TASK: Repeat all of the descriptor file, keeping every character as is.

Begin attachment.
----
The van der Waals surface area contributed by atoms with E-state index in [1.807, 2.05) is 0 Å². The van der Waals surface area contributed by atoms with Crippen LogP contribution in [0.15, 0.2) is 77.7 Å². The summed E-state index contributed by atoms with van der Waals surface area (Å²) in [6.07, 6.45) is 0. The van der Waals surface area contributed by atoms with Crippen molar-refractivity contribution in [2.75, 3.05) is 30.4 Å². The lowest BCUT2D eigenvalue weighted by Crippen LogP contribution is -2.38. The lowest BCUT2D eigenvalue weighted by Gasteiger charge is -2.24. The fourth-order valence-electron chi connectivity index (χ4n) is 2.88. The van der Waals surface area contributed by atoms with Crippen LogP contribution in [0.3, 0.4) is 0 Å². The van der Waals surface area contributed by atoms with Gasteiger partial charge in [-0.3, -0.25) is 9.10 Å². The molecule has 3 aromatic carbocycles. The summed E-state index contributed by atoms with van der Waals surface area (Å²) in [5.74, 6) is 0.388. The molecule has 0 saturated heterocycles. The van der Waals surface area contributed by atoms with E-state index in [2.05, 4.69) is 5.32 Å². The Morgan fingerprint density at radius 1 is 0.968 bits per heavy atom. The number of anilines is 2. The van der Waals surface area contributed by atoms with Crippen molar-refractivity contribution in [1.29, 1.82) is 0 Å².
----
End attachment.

The van der Waals surface area contributed by atoms with E-state index in [1.807, 2.05) is 0 Å². The van der Waals surface area contributed by atoms with Crippen LogP contribution in [0.15, 0.2) is 77.7 Å². The summed E-state index contributed by atoms with van der Waals surface area (Å²) in [6.07, 6.45) is 0. The van der Waals surface area contributed by atoms with Crippen molar-refractivity contribution in [2.75, 3.05) is 30.4 Å². The lowest BCUT2D eigenvalue weighted by Crippen LogP contribution is -2.38. The lowest BCUT2D eigenvalue weighted by Gasteiger charge is -2.24. The fourth-order valence-electron chi connectivity index (χ4n) is 2.88. The van der Waals surface area contributed by atoms with Crippen LogP contribution in [0.3, 0.4) is 0 Å². The van der Waals surface area contributed by atoms with Gasteiger partial charge in [-0.3, -0.25) is 9.10 Å². The molecule has 3 aromatic carbocycles. The summed E-state index contributed by atoms with van der Waals surface area (Å²) in [5.74, 6) is 0.388. The molecule has 0 saturated heterocycles. The van der Waals surface area contributed by atoms with E-state index in [2.05, 4.69) is 5.32 Å². The Morgan fingerprint density at radius 1 is 0.968 bits per heavy atom. The number of anilines is 2. The van der Waals surface area contributed by atoms with Crippen molar-refractivity contribution in [1.29, 1.82) is 0 Å².